Driven by: Dick Doherty, Dennis Firestone, Les Hill, Ron Dykes, Rocky Moran and Bob Lazier. First race: Lime Rock (R3), 4 Jul 1972. Total of 22 recorded races.
Harold Millar (Reseda, CA) bought a new March 722 and raced it in Californian SCCA races from 1972 to 1976, and possibly later. It was eventually sold to Robin Henderson (initially with Marc Crocetti) in 1991 and raced in SVRA events in 2001 and 2003. It was sold to Shane Gifford (Attadale, WA, Australia) in December 2010. Raced by Gifford in Australian from 2011 onwards. Raced at Barbagallo Raceway in April 2018.
Driven by: Harold Millar. First race: Riverside, 28 May 1972. Total of 6 recorded races.
Unidentified Formula B March 722s in 1972
At present, we can identify the chassis numbers of only six Formula B 722s that were raced in 1972, but there were another 14 FB March 722s running during the 1972 season for which a chassis number is not yet known. This gives a total of 20 cars. March probably regarded American Bill Gubelmann's car as a FB order, although it only ever raced in the UK, so that brings the total to 21, one more than in March's summary records.
Those six 722s for which chassis numbers are known were Paul Keeler's 722/20, Roy Folland's 722/23, Allan Lader's 722/27, Pierre Phillips' 722/30, Dick Doherty's 722/33 and Harold Millar's 722/43. The 14 cars for which a chassis number is not known were those of Wink Bancroft, Seb Barone, Bob Lazier, Wayne Ricciardi, Chuck Sarich, Jim Sarich, Bill Mairs, Chuck Dietrich, Tom Outcault, William Kautz, Dale Lang, Ric Forest, Ted Thomas and Russ Mayberry.
'the Wink Bancroft car'
Hugh "Wink" Bancroft (Newport Beach, CA) raced a blue-and-white #82 March 722 in Formula B in 1972, under his own Bancroft Motorsport banner. He retained the car for 1973, when it ran as #12 and was fitted with Falconer bodywork. Later that season, the car was rented to Rocky Moran for a few races. Bancroft appeared in a few SCCA races at Riverside in the car during 1974, when it was still wearing Falconer bodywork. Subsequent history unresolved, but Richard Paul recalls buying this car for the 1975 season, when BDA engines were allowed in Pro races but not in SCCA races, fitting 732 bodywork and using it as a spare car.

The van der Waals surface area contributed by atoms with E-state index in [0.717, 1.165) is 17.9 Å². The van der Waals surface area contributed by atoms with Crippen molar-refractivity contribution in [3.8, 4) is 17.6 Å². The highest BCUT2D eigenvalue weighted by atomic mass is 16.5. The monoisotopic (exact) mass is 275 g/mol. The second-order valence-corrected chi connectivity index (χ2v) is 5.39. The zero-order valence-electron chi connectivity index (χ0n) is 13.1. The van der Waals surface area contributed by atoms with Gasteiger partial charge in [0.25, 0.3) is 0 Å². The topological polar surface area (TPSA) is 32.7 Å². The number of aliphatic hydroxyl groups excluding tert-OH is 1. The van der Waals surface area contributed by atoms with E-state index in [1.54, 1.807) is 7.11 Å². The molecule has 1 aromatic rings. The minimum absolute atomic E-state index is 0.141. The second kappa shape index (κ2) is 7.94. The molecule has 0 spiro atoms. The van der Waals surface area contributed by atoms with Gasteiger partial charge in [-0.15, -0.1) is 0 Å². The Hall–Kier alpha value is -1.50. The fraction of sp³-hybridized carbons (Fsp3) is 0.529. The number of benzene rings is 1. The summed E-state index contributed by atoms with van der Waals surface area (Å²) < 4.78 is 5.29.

Driven by: Hugh "Wink" Bancroft and Rocky Moran. First race: Riverside, 12 Feb 1972. Total of 24 recorded races.
'the Seb Barone car'
Sebastiano 'Seb' Barone (Portland, CT) raced a red-and-white #28 March 722 in Formula B in 1972, entered by J.C. Competition Eng.of Southington, CT. He first appeared at the Bogotá races, but was a non-starter. The car was also used by Bobby Brown, fitted with a Cosworth BDA and running as a Formula A in the Lime Rock Grand Prix in September. Barone finished second in NEDiv FB in 1972. He retained the car for SCCA Nationals in 1973, qualifying for the Runoffs. Subsequent history unknown.
Driven by: Seb Barone and Bobby Brown. First race: Bryar Motorsports Park (R2), 29 May 1972. Total of 11 recorded races.
'the Bob Lazier car'
Bob Lazier (Vail, CO) raced a black #6 March 722 in the Pro Formula B series in 1972, winning at Bryar Motorsports Park in May. The car was sold to Byron Hatten (Altadena, CA) for 1973, and he entered it for John Angus (formerly of Hartland, WI, but living in Marina Del Rey, CA at this time) for 1974. According to a later advert, this was the "76B" driven by Hatten at the IMSA Formula Atlantic race at Ontario in 1976, and it was then sold to George Seydel (Pasadena, CA), who raced a Formula B March in SCCA Regionals at Riverside in 1978. The SCCA Logbook for this car records its "Manufacturers Identification No." as 722-16, but this was the chassis number reported in Europe to be Xavier Perrot's F2 car, so this identity remains unconfirmed.
Driven by: Bob Lazier, Byron Hatten, John Angus and George Seydel. First race: Bogotá, 5 Mar 1972. Total of 24 recorded races.
'the Wayne Ricciardi car'
Wayne Ricciardi (N. Haldon, NJ) raced a #24 March 722 in Pro Formula B in 1972, entered by The Race Shop, the US March importer in which Ricciardi and Joe Grimaldi were partners. Ricciardi retained the car for Pro events in 1973, competing in most Canadian events plus the US GP support race at Watkins Glen. Subsequent history unknown.
Driven by: Wayne Ricciardi. First race: Bogotá, 27 Feb 1972. Total of 12 recorded races.